The Health and Human Services Department plans to mine data from its internal social network, including deducing employee’s emotions and sentiments, contracting documents show.
Health and Human Services began using the internal social networking site Yammer in late 2012, according to a department blog post. The Facebook-like network is open to all the department’s 75,000 employees, the post said. It’s focused on helping employees better engage with each other across divisions and informally crowdsourcing solutions to workflow issues.
HHS Secretary Kathleen Sebelius’ office plans to award a three-month contract to the California-based business intelligence company GoodData to sift through information posted to Yammer to determine employees’ sentiment on particular topics and to learn which topics are trending on the site.
The secretary’s office plans to award the contract under a Federal Acquisition Regulation provision that allows agencies to forego competitive bidding in instances where there’s only one acceptable vendor for a particular good or service. The notice of intent posted Thursday is meant to give potential bidders a chance to prove they can offer a competitive monitoring service.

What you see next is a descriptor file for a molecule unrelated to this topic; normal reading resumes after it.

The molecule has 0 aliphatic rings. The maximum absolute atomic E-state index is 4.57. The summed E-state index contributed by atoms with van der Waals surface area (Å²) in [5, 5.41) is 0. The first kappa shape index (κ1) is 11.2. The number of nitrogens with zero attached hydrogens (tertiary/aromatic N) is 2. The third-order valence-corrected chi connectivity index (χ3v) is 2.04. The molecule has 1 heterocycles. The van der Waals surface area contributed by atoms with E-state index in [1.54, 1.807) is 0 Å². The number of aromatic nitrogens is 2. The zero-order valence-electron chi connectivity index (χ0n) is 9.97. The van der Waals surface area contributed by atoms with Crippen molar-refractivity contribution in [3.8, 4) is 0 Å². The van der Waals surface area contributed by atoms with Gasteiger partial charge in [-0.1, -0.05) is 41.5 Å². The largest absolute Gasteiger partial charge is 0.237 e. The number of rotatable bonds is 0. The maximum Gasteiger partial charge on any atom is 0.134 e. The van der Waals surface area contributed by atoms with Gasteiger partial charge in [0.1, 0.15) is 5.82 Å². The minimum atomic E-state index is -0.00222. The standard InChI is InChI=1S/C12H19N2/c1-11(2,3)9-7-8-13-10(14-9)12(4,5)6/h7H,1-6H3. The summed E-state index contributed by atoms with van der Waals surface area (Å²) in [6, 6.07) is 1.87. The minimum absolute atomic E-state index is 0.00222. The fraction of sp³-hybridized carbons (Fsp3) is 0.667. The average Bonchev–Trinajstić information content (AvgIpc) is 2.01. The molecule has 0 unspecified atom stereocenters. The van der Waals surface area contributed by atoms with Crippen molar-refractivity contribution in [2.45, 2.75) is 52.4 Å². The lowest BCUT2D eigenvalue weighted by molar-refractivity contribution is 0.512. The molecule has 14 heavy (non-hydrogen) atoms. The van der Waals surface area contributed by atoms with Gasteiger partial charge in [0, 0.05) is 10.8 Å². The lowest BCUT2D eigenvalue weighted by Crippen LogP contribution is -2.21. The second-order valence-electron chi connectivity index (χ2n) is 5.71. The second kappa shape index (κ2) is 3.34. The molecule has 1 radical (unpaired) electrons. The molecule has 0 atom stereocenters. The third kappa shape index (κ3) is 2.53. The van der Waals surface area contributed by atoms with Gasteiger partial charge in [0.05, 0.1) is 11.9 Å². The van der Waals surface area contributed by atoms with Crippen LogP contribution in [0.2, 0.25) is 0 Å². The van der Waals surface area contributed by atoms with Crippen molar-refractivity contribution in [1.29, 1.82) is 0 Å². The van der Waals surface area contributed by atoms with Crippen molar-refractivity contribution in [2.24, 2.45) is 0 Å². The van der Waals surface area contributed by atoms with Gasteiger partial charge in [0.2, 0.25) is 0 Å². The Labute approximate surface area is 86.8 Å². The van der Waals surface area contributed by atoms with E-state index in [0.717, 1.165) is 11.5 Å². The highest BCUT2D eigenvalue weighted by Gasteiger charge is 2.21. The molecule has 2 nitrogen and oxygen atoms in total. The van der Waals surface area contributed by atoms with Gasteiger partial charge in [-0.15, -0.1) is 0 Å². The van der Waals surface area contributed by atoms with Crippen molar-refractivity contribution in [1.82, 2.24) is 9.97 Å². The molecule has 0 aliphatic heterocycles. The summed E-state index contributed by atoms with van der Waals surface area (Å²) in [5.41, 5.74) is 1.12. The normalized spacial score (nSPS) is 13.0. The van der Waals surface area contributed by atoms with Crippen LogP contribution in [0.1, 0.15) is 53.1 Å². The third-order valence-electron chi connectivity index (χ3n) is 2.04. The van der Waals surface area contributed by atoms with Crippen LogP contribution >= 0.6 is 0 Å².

The document doesn’t list the value of the GoodData contract or go into details about what information the secretary’s office hopes to cull from employees’ Yammer posts.
Federal agencies including the Food and Drug Administration and the Secret Service have launched social media monitoring programs in the past, though they’re usually focused on monitoring what the public is talking about, not federal employees.
A guidance document from the Federal Chief Information Officer’s Council released in July approves of social media monitoring provided agencies disclose how and why they’re doing it to people who might be monitored.